Ocean heat content (CLIM 044) - Assessment published Nov 2012
Climate change (Primary topic)
Coasts and seas
Typology: Descriptive indicator (Type A - What is happening to the environment and to humans?)
- CLIM 044
Key policy question: What is the trend in the heat content of the global ocean?
- The warming of the World Ocean accounts for approximately 93 % of the warming of the Earth system during the last 6 decades.
- An increasing trend in the heat content in the uppermost 700 m depth of the World Ocean is evident over the last 6 decades. Recent observations show substantial warming also of the deeper ocean (between 700 m and 2 000 m depth).
- Further warming of the oceans is expected with projected climate change, but quantitative projections of ocean heat content are not available.
Ocean heat content calculated based on observations made in the upper 700 m of the water column
Note: Ocean heat content is defined as the integrated temperature change times the density of seawater, times specific heat capacity from the surface down to the deep ocean.
- Ocean heat content calculated based on observations made in the upper 700 m and 2000 m of the water column provided by National oceanic and atmospheric administration (NOAA)
The warming of the World Ocean accounts for approximately 90 % of the warming of the Earth during the last 6 decades [i].
Figure 1 shows that the heat content of the World Ocean has increased since around 1970. The linear trend over the whole time series 1955–2010 of the uppermost 700 m and 2 000 m layer was 0.27 Wm-2 and 0.39 Wm-2 (per unit area of the World Ocean), respectively. Two thirds of the observed increase of global heat content has occurred in the upper 700 m of the ocean, with increases in the layers below 700 m depth accounting for the remaining one third [ii]. Heat content has increased in all major sea basins of the World Ocean, in particular in the Atlantic Ocean.
Several global ocean data assimilation products are available to compare observation-based estimates with independent reanalysis data. Global and basin-scale heat content warming trends in the upper 700 m of the ocean computed from a set of global ocean reanalyses fall within the range of the most recent observation-based estimates derived using different methods [iii].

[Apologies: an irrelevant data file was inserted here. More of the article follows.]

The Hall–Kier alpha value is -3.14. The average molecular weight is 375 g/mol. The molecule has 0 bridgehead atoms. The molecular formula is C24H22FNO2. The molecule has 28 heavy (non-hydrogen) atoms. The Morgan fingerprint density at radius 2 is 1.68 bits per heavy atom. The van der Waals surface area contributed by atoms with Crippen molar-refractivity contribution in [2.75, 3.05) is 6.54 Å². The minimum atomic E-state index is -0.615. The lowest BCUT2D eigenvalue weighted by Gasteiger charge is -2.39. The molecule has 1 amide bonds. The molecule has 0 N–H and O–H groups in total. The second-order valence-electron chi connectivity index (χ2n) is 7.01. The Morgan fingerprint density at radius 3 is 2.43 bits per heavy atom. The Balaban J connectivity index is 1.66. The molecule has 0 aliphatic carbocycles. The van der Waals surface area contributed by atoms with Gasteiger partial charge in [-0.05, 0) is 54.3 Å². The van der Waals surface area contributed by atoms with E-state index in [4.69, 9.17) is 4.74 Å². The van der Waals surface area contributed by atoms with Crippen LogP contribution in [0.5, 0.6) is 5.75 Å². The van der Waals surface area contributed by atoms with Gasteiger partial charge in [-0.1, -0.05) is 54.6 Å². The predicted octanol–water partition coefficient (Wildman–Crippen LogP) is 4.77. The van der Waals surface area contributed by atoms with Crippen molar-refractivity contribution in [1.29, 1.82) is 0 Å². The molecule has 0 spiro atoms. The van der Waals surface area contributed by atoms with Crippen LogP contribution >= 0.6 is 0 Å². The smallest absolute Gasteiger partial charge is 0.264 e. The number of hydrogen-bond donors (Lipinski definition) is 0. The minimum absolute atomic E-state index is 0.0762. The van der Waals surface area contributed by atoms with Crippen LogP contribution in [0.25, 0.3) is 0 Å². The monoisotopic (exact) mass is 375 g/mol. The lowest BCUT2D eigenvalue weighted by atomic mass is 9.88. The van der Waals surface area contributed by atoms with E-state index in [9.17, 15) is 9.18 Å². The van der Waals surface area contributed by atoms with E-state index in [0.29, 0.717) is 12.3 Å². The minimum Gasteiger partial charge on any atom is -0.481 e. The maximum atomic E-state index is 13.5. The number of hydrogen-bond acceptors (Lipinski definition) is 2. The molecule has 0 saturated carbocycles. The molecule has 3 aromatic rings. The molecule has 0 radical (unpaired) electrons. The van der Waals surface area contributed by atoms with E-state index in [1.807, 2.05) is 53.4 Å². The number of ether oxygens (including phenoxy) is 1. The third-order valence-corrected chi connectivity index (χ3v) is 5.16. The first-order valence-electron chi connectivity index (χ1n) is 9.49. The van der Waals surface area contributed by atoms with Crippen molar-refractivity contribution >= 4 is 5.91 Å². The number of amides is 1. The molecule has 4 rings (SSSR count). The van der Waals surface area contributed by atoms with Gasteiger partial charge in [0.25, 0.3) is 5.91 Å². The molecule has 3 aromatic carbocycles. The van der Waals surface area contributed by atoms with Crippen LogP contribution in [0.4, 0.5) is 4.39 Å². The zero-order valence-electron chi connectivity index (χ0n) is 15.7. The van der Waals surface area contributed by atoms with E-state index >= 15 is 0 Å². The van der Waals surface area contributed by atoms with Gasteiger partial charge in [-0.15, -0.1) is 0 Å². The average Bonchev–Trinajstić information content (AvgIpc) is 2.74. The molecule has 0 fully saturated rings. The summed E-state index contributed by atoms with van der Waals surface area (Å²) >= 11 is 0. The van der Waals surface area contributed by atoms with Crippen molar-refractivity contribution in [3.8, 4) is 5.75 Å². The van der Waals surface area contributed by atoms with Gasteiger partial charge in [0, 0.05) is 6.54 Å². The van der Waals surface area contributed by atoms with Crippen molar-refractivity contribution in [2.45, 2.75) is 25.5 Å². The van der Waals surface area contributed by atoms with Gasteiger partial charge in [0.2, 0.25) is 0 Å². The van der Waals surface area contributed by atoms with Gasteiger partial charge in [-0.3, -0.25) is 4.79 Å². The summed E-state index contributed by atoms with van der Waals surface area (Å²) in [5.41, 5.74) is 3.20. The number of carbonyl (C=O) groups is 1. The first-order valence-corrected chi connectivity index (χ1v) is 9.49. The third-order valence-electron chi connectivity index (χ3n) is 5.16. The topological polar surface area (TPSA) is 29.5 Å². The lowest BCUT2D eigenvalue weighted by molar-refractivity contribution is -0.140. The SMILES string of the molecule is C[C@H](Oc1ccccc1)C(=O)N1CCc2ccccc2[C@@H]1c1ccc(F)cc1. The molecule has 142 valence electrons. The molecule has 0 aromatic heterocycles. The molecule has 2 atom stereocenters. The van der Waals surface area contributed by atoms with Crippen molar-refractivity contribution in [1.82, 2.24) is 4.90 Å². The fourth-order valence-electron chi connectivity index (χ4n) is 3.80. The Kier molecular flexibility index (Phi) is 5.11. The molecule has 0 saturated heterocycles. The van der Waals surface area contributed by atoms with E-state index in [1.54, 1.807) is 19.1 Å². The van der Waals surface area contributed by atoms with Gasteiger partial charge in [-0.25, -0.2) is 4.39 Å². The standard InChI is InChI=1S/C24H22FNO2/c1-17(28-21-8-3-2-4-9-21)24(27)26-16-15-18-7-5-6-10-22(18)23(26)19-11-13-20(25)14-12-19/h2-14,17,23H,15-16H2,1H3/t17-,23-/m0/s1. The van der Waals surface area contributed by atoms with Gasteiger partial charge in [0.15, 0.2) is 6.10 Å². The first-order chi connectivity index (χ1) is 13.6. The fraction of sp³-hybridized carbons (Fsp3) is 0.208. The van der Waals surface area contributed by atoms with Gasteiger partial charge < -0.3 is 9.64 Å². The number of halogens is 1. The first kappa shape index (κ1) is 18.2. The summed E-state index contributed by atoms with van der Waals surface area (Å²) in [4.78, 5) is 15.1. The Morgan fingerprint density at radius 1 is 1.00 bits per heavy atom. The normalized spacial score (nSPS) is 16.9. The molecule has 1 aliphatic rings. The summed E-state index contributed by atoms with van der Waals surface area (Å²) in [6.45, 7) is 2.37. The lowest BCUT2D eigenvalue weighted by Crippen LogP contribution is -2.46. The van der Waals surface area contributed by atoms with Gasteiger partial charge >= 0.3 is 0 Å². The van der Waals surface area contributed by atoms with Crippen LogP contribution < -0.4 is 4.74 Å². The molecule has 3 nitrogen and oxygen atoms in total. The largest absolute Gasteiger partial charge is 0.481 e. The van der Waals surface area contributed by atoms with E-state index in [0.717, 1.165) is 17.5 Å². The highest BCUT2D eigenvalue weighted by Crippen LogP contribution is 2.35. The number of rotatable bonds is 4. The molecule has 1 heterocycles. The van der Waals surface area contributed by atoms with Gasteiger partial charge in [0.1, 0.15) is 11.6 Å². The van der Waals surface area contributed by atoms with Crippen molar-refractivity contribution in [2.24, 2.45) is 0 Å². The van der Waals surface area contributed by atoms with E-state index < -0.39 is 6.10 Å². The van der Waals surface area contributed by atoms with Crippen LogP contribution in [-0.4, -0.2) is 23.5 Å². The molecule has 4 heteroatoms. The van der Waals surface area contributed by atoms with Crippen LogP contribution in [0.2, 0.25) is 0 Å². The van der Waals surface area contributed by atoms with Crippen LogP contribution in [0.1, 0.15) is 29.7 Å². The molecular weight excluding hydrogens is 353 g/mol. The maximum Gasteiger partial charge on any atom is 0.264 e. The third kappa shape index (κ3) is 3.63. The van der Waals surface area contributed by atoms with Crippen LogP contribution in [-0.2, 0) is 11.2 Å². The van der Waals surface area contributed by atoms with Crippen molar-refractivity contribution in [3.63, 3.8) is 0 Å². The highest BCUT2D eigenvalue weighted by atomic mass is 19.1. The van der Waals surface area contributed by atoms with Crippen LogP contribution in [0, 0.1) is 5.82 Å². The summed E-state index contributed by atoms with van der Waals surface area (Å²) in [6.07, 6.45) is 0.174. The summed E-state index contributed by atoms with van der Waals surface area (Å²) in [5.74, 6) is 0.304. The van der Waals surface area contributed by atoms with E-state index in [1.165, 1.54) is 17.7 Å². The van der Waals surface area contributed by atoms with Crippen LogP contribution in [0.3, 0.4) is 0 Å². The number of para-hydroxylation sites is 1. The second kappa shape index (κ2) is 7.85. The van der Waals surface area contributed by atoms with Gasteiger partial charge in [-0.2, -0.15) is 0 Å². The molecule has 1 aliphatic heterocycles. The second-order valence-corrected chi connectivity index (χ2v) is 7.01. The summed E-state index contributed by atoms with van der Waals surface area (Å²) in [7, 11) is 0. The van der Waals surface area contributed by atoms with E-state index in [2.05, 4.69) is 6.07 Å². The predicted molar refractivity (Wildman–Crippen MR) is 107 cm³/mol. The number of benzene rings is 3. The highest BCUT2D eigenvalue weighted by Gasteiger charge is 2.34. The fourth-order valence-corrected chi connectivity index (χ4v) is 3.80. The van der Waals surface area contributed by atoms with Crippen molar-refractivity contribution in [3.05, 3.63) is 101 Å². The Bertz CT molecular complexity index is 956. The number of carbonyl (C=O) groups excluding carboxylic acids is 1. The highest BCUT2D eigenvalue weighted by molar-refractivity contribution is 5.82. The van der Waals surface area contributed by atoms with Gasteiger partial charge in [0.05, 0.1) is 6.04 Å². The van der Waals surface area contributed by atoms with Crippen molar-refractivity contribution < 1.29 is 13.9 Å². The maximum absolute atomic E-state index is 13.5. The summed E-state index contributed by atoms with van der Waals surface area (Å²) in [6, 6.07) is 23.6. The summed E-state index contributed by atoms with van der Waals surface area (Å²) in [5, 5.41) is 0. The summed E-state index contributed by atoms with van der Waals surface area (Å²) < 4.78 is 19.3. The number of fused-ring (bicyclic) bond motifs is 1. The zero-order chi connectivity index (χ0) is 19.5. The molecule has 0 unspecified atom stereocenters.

Projections of OHC are very uncertain and are hence not included here.
[i] John A. Church et al., „Revisiting the Earth’s sea-level and energy budgets from 1961 to 2008“, Geophysical Research Letters 38, Nr. 18 (September 16, 2011), doi:10.1029/2011GL048794; J. Hansen et al., „Earth’s energy imbalance and implications“, Atmospheric Chemistry and Physics 11, Nr. 24 (Dezember 22, 2011): 13421–13449, doi:10.5194/acp-11-13421-2011; S. Levitus et al., „World ocean heat content and thermosteric sea level change (0–2000 m), 1955–2010“, Geophysical Research Letters 39, Nr. 10 (Mai 17, 2012), doi:10.1029/2012GL051106.
[ii] J.E. Dore et al., „Physical and biogeochemical modulation of ocean acidification in the central North Pacific“, Proceedings of the National Academy of Sciences 106 (2009): 12235–12240., doi:10.1073/pnas.0906044106; S. Levitus u. a., „Global ocean heat content 1955–2008 in light of recently revealed instrumentation problems“, Geophysical Research Letters 36, Nr. 7 (April 11, 2009), doi:10.1029/2008GL037155; Levitus et al., „World ocean heat content and thermosteric sea level change (0–2000 m), 1955–2010“; Sarah G. Purkey and Gregory C. Johnson, „Warming of global abyssal and deep southern ocean waters between the 1990s and 2000s: Contributions to global heat and sea level rise budgets“, Journal of Climate 23, Nr. 23 (Dezember 2010): 6336–6351, doi:10.1175/2010JCLI3682.1.
[iii] John M. Lyman et al., „Robust warming of the global upper ocean“, Nature 465, Nr. 7296 (Mai 2010): 334–337, doi:10.1038/nature09043; Simona Masina u. a., „Global ocean re-analyses for climate applications“, Dynamics of Atmospheres and Oceans 52, Nr. 1–2 (September 2011): 341–366, doi:10.1016/j.dynatmoce.2011.03.006.
Ocean heat content calculated based on observations made in the upper 700 m and 2000 m of the water column
provided by National oceanic and atmospheric administration (NOAA)
More information about this indicator
See this indicator specification for more details.
Contacts and ownership
EEA Contact InfoTrine Christiansen
EEA Management Plan2012 2.0.1 (note: EEA internal system)
Frequency of updates
For references, please go to www.eea.europa.eu/soer or scan the QR code.
This briefing is part of the EEA's report The European Environment - State and Outlook 2015. The EEA is an official agency of the EU, tasked with providing information on Europe’s environment.
PDF generated on 31 Mar 2015, 08:48 PM